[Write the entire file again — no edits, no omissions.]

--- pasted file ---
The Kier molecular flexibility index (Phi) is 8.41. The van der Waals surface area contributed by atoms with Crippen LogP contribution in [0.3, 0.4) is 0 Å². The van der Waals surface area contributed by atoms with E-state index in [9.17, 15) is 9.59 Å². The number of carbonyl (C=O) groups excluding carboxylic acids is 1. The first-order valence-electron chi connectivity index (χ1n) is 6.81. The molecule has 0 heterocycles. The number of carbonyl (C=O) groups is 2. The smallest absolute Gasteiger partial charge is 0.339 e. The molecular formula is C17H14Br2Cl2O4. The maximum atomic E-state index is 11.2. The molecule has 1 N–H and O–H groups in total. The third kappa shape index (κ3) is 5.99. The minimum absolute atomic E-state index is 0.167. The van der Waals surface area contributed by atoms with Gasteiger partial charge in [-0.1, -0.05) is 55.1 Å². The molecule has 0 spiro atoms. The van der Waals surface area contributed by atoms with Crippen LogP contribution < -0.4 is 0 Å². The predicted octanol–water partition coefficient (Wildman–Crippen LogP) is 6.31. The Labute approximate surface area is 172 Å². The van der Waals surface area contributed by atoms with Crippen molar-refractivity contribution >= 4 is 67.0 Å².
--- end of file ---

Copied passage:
The Kier molecular flexibility index (Phi) is 8.41. The van der Waals surface area contributed by atoms with Crippen LogP contribution in [0.3, 0.4) is 0 Å². The van der Waals surface area contributed by atoms with E-state index in [9.17, 15) is 9.59 Å². The number of carbonyl (C=O) groups excluding carboxylic acids is 1. The first-order valence-electron chi connectivity index (χ1n) is 6.81. The molecule has 0 heterocycles. The number of carbonyl (C=O) groups is 2. The smallest absolute Gasteiger partial charge is 0.339 e. The molecular formula is C17H14Br2Cl2O4. The maximum atomic E-state index is 11.2. The molecule has 1 N–H and O–H groups in total. The third kappa shape index (κ3) is 5.99. The minimum absolute atomic E-state index is 0.167. The van der Waals surface area contributed by atoms with Gasteiger partial charge in [-0.1, -0.05) is 55.1 Å². The molecule has 0 spiro atoms. The van der Waals surface area contributed by atoms with Crippen LogP contribution < -0.4 is 0 Å². The predicted octanol–water partition coefficient (Wildman–Crippen LogP) is 6.31. The Labute approximate surface area is 172 Å². The van der Waals surface area contributed by atoms with Crippen molar-refractivity contribution >= 4 is 67.0 Å².